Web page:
Thursday, August 12, 2010

BST2010 Report

Still recovering from his exertions at the weekend, Raj sends this report:

Day 1 - Winchester to Steyning

The plan to do 60 miles on Day One was a tad much!

We started at 8am and were still riding at 9pm.

We had a BST first-timer with us (Dan Bzowski) who was riding a Scott hard-tail, which shook his fillings a little, and meant we were averaging between 3-4 miles an hour at the beginning.

The hills were long and steep, and the loose chalk and gravel made riding difficult in the rain.

I would definitely never attempt it again without GPS:  although the entire route is signposted, it is unclear at times and temporary diversions were poorly marked.

We ended the day at 9:30pm at Steyning.

Day 2 - Steyning to Eastbourne

The second day promised stunning views, and although the hills continued, there were some excellent downhills which were just about manageable with the chalk making the ride a lot rougher.

The signposts were a little less relied upon as the coastline was visible and one of the riders doing the route in the opposite direction pointed us in the direction of Eastbourne.

Overall, I would definitely not recommend attempting this on a hard-tail as Dan would confirm.  I rode a Rocky Mountains Slayer with 160mm of travel but that didn't save me from saddle burns!

We only had one puncture throughout the journey which was a refreshing change from the North Downs we did with BST three years ago.
So far the total raised is about £1,000 but I will confirm once I've made sure everyone is going to donate has done so.
Well done to Raj, Michael and Dan from everyone at Blood, Sweat and Tyres!

Thursday, July 8, 2010

Blood Sweat and Tyres 2010 - The South Downs Way

I'm glad to say that, in my absence, BST regular Raj Patel has stepped in this year to organise a ride along The South Downs Way - 100 miles from Winchester to Eastbourne over the weekend of 7th & 8th August 2010.

Raj is looking for riders to join him, Mike (another BST regular) and Dan and raise more money for The Haemophilia Society.

For more detailed information and to register your interest, please contact Raj directly:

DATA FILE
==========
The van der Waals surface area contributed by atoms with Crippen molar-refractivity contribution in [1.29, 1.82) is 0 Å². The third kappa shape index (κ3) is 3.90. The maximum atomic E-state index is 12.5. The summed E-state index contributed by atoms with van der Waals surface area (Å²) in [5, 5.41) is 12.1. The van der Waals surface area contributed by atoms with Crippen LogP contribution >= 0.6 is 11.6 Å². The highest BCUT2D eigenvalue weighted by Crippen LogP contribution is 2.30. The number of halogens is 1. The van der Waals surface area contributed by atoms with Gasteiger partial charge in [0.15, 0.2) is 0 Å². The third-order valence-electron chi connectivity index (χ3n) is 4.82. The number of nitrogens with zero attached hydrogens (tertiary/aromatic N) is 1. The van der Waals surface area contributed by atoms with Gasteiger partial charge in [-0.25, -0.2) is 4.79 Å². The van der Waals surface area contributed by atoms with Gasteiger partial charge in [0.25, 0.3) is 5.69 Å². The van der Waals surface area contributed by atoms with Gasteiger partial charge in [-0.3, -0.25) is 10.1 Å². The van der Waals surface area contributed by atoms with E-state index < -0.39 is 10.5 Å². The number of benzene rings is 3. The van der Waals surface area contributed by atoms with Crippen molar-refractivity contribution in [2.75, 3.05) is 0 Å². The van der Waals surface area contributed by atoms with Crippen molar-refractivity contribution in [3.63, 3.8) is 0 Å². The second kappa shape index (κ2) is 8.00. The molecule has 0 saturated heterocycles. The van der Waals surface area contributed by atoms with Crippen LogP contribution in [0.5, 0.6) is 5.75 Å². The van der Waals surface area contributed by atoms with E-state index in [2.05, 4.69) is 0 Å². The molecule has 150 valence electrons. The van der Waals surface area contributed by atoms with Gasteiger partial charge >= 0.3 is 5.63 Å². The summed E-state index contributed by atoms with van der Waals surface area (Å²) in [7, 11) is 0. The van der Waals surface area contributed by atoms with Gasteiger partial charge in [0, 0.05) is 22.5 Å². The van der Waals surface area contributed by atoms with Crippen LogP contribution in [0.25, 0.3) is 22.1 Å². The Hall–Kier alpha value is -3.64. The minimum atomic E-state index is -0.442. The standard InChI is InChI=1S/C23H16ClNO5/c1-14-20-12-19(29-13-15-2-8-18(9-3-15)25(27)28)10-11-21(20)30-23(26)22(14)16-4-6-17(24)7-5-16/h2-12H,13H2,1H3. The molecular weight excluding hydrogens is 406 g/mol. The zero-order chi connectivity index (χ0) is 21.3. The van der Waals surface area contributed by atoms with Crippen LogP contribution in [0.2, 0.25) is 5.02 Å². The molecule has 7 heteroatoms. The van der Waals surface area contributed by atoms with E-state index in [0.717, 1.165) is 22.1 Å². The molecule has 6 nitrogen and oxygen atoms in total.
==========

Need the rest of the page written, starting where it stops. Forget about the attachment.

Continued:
Phone: +44 7733 301622 (Send him an sms to get his e-mail)

If you would like to support the ride and make a donation, you can do so here:

Monday, July 5, 2010

Le Jog 2010 - Aftermath

Just a short update as I thought it was interesting to look back on the end-to-end ride and let you know the impact it’s had on my body! Unfortunately since the end of the ride I've been experiencing some pretty nasty muscle cramps, to the extent that the longest I've managed to stay on a bike without being forced off due to pain is 8 minutes! I guess I've got to allow my body a bit of a protest after putting it through such an intense week though. The ride was monstrously hard, the prevailing wind let us down as we faced a headwind for 6 days out of 7, and our bodies were pushed to limits they'd never evencontemplated before. After 7 days (54 hours, 38 minutes and 13 seconds in the saddle), 908 miles (average speed 16.6mph), and 13,133 metres climbed (who knew how hilly GB is - that's 1.5 times the height of Mount Everest) we rolled into John O'Groats broken men. For the last few days of the ride pretty much every bodily part hurt - knees, back, neck, thighs, quads, calves, feet, wrists. My stomach was ok, but when we arrived in John O'Groats at 7.30pm after a monster 135 mile day into a fierce coastal headwind and discovered that we couldn't have a photo next to the famous sign because they take it down at 5pm to stop people dodging the £10 photo fee I was almost sick. So you can add stomach to the list too.

I’ve been along to the hospital to speak to a doctor and a physio about the muscle problems I’ve been getting. Pretty much all of my leg muscles are currently prone to seizing and spasming at any given time. I was fine for the first couple of days after the ride, with just a few aches and pains, but after driving back to Sheffield and being cooped up in the car for a long time I really started suffering. Walking became hazardous and cycling was definitely not possible! It’s definitely easing off as the days go by, but I guess my legs are in some kind of a state of shock. It’s not a haemophilia problem, and I’m sure it’ll wear off soon, but I think it shows that with a full time job it’s very difficult to fully prepare your body for such an event. Probably I should have carried on spinning on the bike on the days immediately after finishing though, to loosen things up and to wind down gently – so that’s my advice for anyone else considering doing something like this!

Thanks again to everyone for all the money you gave, it definitely kept us going during some of the tough sections. We were shocked by how much we raised.